I’ve dedicated the page to my Mega Civilization/Mega Empires retro re-design and map expansion. I updated this page 2020-05-27.

Mega Civilization was published in 2015 and Western Empires in 2019, both by 999 games. This site caters to both systems while giving a nod to its predecessors Civilization, published by Hartland Trefoil in 1980, and Advanced Civilization, published by Avalon Hill in 1991. The material on this site is fan made and non-profit, only intended for DIY purposes. No copyright infringement is intended.

July 2021: I haven’t updated this site for more than a year. My real life commitments (my wonderful family and the house we moved into in the summer of 2020) prevent me from spending time on this project. I hope to get more free time in the autumn of 2021; if I do then the first order of business is to put together the scenario booklet and the AST necessary to play. In the best of worlds, this coincides with the publishing of Eastern Empires. Needles to say, this whole page needs to be reconstructed and a lot of things large and small updated. Sorry for this interlude.


Dedicated to the memory of Francis Tresham, Master Game Designer.

A big thanks to John Rodriguez who once got me started into this madness, and Nathan Barhorst who got me to continue. Thanks also to Flo de Haan and Gerart de Haan, whos relentless efforts to evolve, refine and innovate keeps the Civilization/Empires system alive. Finally, many thanks to Bernie Roessler and Thomas Phinney for valuable contributions.

Many regards to the (now defunct) Expansion Project and (alive) civ.rol-play.com communities and anyone I might have forgotten. If you’d like to play Civilization online, be sure to go to Nathan’s civ.rol-play.com.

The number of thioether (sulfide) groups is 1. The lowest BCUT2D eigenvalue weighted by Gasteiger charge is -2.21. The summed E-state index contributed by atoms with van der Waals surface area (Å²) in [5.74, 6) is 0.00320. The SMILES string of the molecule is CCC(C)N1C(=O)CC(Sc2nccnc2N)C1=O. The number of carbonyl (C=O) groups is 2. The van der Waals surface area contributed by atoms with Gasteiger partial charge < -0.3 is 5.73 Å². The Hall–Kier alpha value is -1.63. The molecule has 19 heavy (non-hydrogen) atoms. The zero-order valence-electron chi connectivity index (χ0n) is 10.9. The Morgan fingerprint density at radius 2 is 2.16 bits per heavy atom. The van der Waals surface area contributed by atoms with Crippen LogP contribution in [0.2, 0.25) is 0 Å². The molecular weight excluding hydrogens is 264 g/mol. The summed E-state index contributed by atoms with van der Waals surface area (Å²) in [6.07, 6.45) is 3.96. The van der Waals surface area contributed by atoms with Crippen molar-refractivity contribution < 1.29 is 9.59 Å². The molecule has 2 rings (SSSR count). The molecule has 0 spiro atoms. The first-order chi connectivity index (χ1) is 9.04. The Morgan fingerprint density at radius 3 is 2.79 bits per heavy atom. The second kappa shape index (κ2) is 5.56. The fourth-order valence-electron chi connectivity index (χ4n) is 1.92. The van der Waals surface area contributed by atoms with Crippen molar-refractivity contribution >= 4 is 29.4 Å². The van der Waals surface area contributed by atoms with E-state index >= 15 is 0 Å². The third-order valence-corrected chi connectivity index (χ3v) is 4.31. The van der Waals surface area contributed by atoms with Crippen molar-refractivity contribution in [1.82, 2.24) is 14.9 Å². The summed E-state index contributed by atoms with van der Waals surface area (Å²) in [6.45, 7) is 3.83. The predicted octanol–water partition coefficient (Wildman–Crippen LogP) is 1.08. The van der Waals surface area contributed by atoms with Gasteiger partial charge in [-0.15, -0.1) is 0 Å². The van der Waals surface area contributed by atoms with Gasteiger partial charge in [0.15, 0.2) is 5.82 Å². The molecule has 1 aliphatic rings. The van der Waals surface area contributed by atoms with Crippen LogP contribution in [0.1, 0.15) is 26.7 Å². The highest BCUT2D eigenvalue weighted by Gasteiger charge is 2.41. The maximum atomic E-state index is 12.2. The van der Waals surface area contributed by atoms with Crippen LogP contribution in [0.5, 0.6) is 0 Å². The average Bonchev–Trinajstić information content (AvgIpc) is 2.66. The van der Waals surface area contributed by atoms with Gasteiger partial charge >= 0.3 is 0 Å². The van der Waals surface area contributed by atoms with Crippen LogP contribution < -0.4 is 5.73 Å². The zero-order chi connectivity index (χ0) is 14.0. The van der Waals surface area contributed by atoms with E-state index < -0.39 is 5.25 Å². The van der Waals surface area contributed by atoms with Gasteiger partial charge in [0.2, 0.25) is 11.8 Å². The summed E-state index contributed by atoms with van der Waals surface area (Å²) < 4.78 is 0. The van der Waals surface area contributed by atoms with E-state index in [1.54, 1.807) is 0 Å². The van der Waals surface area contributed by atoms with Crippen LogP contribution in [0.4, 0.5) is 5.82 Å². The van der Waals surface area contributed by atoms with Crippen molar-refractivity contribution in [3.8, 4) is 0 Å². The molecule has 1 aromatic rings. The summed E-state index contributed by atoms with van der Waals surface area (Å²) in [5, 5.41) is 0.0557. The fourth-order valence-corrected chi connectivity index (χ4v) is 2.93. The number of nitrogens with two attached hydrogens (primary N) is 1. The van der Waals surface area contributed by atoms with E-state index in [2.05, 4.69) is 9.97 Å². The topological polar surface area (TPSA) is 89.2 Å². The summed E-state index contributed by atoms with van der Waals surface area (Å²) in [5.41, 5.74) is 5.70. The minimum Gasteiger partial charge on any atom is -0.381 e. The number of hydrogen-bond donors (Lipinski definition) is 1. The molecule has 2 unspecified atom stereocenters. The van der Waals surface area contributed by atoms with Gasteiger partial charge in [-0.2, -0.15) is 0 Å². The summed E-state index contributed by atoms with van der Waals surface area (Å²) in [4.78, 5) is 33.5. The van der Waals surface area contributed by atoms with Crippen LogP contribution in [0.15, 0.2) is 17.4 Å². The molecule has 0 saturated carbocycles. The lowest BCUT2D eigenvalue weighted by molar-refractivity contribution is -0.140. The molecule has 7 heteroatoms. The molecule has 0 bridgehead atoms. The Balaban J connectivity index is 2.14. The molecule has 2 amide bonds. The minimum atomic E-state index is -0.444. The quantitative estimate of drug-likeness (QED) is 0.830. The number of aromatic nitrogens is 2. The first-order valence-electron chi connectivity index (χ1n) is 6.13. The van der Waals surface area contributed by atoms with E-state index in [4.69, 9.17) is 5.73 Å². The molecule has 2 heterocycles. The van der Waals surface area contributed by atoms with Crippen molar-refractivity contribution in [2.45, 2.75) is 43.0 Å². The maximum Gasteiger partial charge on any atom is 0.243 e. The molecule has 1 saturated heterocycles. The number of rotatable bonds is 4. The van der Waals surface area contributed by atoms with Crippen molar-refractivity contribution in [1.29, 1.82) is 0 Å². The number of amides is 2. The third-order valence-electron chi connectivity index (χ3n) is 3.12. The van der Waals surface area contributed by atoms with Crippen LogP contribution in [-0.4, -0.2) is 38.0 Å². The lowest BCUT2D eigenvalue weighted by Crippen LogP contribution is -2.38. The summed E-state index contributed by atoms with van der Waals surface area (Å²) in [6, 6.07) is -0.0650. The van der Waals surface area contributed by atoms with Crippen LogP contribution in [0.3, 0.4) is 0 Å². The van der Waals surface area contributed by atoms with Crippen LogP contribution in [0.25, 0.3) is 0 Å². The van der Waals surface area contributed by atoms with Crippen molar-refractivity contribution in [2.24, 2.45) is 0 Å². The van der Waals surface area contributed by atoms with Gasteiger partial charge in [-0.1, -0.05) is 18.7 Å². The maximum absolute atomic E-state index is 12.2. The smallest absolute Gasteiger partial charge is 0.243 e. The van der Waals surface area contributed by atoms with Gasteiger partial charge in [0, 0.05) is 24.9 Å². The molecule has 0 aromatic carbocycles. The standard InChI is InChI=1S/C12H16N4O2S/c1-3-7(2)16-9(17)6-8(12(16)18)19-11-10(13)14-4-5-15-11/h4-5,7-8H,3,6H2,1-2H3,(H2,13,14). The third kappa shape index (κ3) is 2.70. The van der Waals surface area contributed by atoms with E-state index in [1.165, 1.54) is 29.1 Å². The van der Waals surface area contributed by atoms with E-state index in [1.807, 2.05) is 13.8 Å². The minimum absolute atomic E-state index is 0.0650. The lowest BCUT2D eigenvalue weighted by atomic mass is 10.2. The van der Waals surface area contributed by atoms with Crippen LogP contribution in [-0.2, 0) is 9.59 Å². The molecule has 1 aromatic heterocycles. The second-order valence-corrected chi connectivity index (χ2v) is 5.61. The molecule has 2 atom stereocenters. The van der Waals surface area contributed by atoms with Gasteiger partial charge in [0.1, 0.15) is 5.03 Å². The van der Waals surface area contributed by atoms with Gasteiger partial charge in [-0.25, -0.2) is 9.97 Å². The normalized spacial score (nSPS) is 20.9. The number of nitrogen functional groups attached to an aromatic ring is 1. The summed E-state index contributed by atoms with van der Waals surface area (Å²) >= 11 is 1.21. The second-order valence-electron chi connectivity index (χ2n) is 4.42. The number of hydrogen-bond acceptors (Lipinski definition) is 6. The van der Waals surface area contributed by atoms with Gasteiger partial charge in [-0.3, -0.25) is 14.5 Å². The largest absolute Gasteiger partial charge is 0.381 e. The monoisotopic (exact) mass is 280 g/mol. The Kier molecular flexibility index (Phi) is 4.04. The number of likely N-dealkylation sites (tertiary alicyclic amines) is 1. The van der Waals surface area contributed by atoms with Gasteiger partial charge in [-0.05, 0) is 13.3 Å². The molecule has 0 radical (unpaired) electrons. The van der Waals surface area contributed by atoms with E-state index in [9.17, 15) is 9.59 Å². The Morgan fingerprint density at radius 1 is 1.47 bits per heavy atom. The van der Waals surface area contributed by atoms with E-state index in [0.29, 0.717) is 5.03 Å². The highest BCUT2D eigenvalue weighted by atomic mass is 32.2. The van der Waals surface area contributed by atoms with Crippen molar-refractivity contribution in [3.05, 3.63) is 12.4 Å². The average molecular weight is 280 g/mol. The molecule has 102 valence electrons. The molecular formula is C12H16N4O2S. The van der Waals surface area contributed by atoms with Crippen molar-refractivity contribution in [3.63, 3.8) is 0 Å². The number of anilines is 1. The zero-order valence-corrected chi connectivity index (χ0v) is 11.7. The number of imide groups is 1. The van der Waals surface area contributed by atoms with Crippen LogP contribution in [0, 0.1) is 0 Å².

In the Eastern Himalayas, the mountain range opens up into a maze of tundras and glaciers. In these barren lands, can you build a civilization and start an empire?

This is “The Big One”, the entire 27-player map covering all of Mega Civilization (that is, both Western Empires and Eastern Empires), as well as a composite of the different East Asian maps online. Also included for the first time is my own Silk Road map extension.


The Eurasian map is available both as one giant map (for those with the necessary recourses to print such a thing) and as three PA0 (A0/ANSI E) size connected maps:

A.S.T:s are also available. You’ll need the last file for all A.S.T:s but the first:

Archive: New World Empires

The land bridge between north and south; as well as the cradle of civilization in the western hemisphere.

Ive yet to update the map, A.S.T. and scenario booklet is not yet updated to the same standard as the Eurasian map.

This map is my take on Martin DeOlden’s Civilization: The New World. I’ve re-balanced the map for Mega Civilization and incorporated feedback from playtesters at Nathan Barhorst’s civ.rol-play.com. Credit for naming all areas goes to Dan Towse, Robby Ragas and the user aethelstan from civ.rol-play.com. If you prefer to play with Martin DeOlden’s original map and rules, be sure to give him some much appreciated feedback on BoardGameGeek.